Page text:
Tuesday, August 18, 2020

Why Would Oracle Want TikTok?

TikTok Logo
Oracle is reportedly in talks to acquire the certain operations of social video service TikTok. 

I'm hearing through the back channel that the move is not being well received within Oracle itself this morning. 

From the Verge

Oracle has expressed an interest in acquiring TikTok, according to the Financial Times, giving Microsoft a potential competitor in its bid to control the Chinese social video app in the US. Larry Ellison’s enterprise software giant has reportedly held preliminary talks with TikTok’s parent company ByteDance already, working with venture capital firms including General Atlantic and Sequoia Capital, and is “seriously considering” acquiring its business in the US, Canada, Australia, and New Zealand.

So why would Oracle acquire a business that is so far out of its market space? 

I've heard speculations from various quarters. It could be motivated by a desire to leverage TikTok's user data to enhance Oracle's marketing products. It could be motivated by a desire to get into a consumer business. It could be motivated by a desire to hurt Microsoft--something that would fit Ellison's competitive nature.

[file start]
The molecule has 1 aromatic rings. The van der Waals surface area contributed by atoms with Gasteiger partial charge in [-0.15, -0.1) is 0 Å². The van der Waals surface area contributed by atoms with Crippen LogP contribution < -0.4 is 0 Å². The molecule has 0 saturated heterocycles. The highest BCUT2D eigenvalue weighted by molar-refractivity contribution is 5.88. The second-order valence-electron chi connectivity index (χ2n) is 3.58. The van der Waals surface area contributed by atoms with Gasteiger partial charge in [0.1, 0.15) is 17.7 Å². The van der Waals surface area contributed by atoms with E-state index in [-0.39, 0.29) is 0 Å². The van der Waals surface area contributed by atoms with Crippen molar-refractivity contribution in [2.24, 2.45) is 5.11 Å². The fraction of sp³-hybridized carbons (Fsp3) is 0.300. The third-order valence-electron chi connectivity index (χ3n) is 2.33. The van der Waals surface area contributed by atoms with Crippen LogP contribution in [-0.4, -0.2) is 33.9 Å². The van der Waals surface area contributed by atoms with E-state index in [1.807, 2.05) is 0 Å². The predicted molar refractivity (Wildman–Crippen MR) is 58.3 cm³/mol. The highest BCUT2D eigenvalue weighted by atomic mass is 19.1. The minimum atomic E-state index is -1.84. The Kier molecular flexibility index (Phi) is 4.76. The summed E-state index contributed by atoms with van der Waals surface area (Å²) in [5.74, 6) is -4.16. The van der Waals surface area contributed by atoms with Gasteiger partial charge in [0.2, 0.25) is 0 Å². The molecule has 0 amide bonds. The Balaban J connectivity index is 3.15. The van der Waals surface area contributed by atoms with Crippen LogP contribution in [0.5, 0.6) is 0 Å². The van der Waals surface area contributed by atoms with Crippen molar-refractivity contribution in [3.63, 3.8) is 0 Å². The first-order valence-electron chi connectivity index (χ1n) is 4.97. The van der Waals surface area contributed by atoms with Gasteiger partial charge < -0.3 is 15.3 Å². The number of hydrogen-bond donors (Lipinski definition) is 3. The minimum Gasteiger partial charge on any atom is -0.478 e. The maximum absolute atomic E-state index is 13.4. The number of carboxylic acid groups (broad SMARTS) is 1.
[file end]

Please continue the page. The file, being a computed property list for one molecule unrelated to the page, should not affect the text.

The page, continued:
There's one more possible motivation I haven't heard mentioned, and that is to get TikTok's huge workload for Oracle Cloud Infrastructure (OCI). Oracle's market share lags far behind Amazon, Microsoft, and even Google's. There is a bit of a chicken-and-egg problem facing Oracle, however. Cloud infrastructure providers need large workloads to realize economies of scale, making them price competitive. But how can Oracle achieve that scale? One way is to buy the workloads. And what bigger workload than a video-sharing service? 

This is likely the reason that it offered a deal to host some of Zoom's workloads on OCI. So, it might also be the primary motivation for Oracle to pitch for TikTok. 

Anyone with me?  

2 comments:

clive boulton said...

Two more reasons. TikTok gives Oracle a head start on content addressable databases--the future of big data NewSQL DBMS. Secondly, business communications tend to see adoption by younger demographics on social media platforms that scale well, e.g. YouTube.

Edmond G. Belanger said...
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